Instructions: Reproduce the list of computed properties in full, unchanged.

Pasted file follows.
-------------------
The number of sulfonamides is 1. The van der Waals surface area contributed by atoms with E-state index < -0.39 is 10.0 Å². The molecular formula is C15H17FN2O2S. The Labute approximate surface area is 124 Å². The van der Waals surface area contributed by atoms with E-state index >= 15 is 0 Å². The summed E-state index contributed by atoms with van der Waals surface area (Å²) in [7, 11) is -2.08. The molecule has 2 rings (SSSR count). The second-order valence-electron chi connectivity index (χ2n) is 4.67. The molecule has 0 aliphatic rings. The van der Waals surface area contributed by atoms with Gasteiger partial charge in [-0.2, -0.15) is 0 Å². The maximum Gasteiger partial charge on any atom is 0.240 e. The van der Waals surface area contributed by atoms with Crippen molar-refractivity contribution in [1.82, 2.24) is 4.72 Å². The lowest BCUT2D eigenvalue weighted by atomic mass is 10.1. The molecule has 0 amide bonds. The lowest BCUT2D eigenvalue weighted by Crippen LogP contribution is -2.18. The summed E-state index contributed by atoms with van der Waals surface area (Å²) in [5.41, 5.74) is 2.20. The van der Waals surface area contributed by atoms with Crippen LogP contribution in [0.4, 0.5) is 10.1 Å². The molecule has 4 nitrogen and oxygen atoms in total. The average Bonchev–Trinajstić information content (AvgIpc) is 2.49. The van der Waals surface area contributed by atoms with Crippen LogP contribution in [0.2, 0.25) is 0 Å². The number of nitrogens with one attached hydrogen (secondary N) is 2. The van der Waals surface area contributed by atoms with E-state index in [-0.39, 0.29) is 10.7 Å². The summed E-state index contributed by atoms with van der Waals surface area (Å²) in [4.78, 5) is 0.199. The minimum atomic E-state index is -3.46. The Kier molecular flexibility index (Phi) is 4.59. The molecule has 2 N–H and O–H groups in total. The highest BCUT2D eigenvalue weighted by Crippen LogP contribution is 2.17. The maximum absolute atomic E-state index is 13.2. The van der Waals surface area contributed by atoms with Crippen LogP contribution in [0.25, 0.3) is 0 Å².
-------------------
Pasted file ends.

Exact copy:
The number of sulfonamides is 1. The van der Waals surface area contributed by atoms with E-state index < -0.39 is 10.0 Å². The molecular formula is C15H17FN2O2S. The Labute approximate surface area is 124 Å². The van der Waals surface area contributed by atoms with E-state index >= 15 is 0 Å². The summed E-state index contributed by atoms with van der Waals surface area (Å²) in [7, 11) is -2.08. The molecule has 2 rings (SSSR count). The second-order valence-electron chi connectivity index (χ2n) is 4.67. The molecule has 0 aliphatic rings. The van der Waals surface area contributed by atoms with Gasteiger partial charge in [-0.2, -0.15) is 0 Å². The maximum Gasteiger partial charge on any atom is 0.240 e. The van der Waals surface area contributed by atoms with Crippen molar-refractivity contribution in [1.82, 2.24) is 4.72 Å². The lowest BCUT2D eigenvalue weighted by atomic mass is 10.1. The molecule has 0 amide bonds. The lowest BCUT2D eigenvalue weighted by Crippen LogP contribution is -2.18. The summed E-state index contributed by atoms with van der Waals surface area (Å²) in [5.41, 5.74) is 2.20. The van der Waals surface area contributed by atoms with Crippen LogP contribution in [0.4, 0.5) is 10.1 Å². The molecule has 4 nitrogen and oxygen atoms in total. The average Bonchev–Trinajstić information content (AvgIpc) is 2.49. The van der Waals surface area contributed by atoms with Crippen LogP contribution in [0.2, 0.25) is 0 Å². The number of nitrogens with one attached hydrogen (secondary N) is 2. The van der Waals surface area contributed by atoms with E-state index in [-0.39, 0.29) is 10.7 Å². The summed E-state index contributed by atoms with van der Waals surface area (Å²) in [4.78, 5) is 0.199. The minimum atomic E-state index is -3.46. The Kier molecular flexibility index (Phi) is 4.59. The molecule has 2 N–H and O–H groups in total. The highest BCUT2D eigenvalue weighted by Crippen LogP contribution is 2.17. The maximum absolute atomic E-state index is 13.2. The van der Waals surface area contributed by atoms with Crippen LogP contribution in [0.25, 0.3) is 0 Å².